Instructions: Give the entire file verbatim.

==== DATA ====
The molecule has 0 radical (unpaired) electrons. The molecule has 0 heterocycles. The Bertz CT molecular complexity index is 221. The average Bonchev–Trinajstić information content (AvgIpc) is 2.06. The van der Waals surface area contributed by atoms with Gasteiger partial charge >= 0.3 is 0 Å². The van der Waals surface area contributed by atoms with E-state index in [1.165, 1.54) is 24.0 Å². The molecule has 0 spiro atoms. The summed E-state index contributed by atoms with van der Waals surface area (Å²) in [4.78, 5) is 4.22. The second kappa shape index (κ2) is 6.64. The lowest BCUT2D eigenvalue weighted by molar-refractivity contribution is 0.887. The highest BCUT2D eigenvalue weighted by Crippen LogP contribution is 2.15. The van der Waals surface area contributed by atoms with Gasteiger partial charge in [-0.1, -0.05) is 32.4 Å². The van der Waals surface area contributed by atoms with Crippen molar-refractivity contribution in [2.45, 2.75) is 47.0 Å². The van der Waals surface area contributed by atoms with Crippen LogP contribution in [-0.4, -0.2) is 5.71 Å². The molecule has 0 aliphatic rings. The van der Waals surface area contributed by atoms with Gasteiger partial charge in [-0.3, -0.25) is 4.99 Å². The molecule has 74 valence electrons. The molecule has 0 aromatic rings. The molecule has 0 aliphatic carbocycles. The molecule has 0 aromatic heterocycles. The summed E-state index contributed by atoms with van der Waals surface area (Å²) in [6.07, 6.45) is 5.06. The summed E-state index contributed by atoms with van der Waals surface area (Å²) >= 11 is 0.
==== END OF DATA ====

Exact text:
The molecule has 0 radical (unpaired) electrons. The molecule has 0 heterocycles. The Bertz CT molecular complexity index is 221. The average Bonchev–Trinajstić information content (AvgIpc) is 2.06. The van der Waals surface area contributed by atoms with Gasteiger partial charge >= 0.3 is 0 Å². The van der Waals surface area contributed by atoms with E-state index in [1.165, 1.54) is 24.0 Å². The molecule has 0 spiro atoms. The summed E-state index contributed by atoms with van der Waals surface area (Å²) in [4.78, 5) is 4.22. The second kappa shape index (κ2) is 6.64. The lowest BCUT2D eigenvalue weighted by molar-refractivity contribution is 0.887. The highest BCUT2D eigenvalue weighted by Crippen LogP contribution is 2.15. The van der Waals surface area contributed by atoms with Gasteiger partial charge in [-0.1, -0.05) is 32.4 Å². The van der Waals surface area contributed by atoms with Crippen molar-refractivity contribution in [2.45, 2.75) is 47.0 Å². The van der Waals surface area contributed by atoms with Crippen LogP contribution in [-0.4, -0.2) is 5.71 Å². The molecule has 0 aliphatic rings. The van der Waals surface area contributed by atoms with Gasteiger partial charge in [-0.3, -0.25) is 4.99 Å². The molecule has 74 valence electrons. The molecule has 0 aromatic rings. The molecule has 0 aliphatic carbocycles. The molecule has 0 aromatic heterocycles. The summed E-state index contributed by atoms with van der Waals surface area (Å²) in [6.07, 6.45) is 5.06. The summed E-state index contributed by atoms with van der Waals surface area (Å²) >= 11 is 0.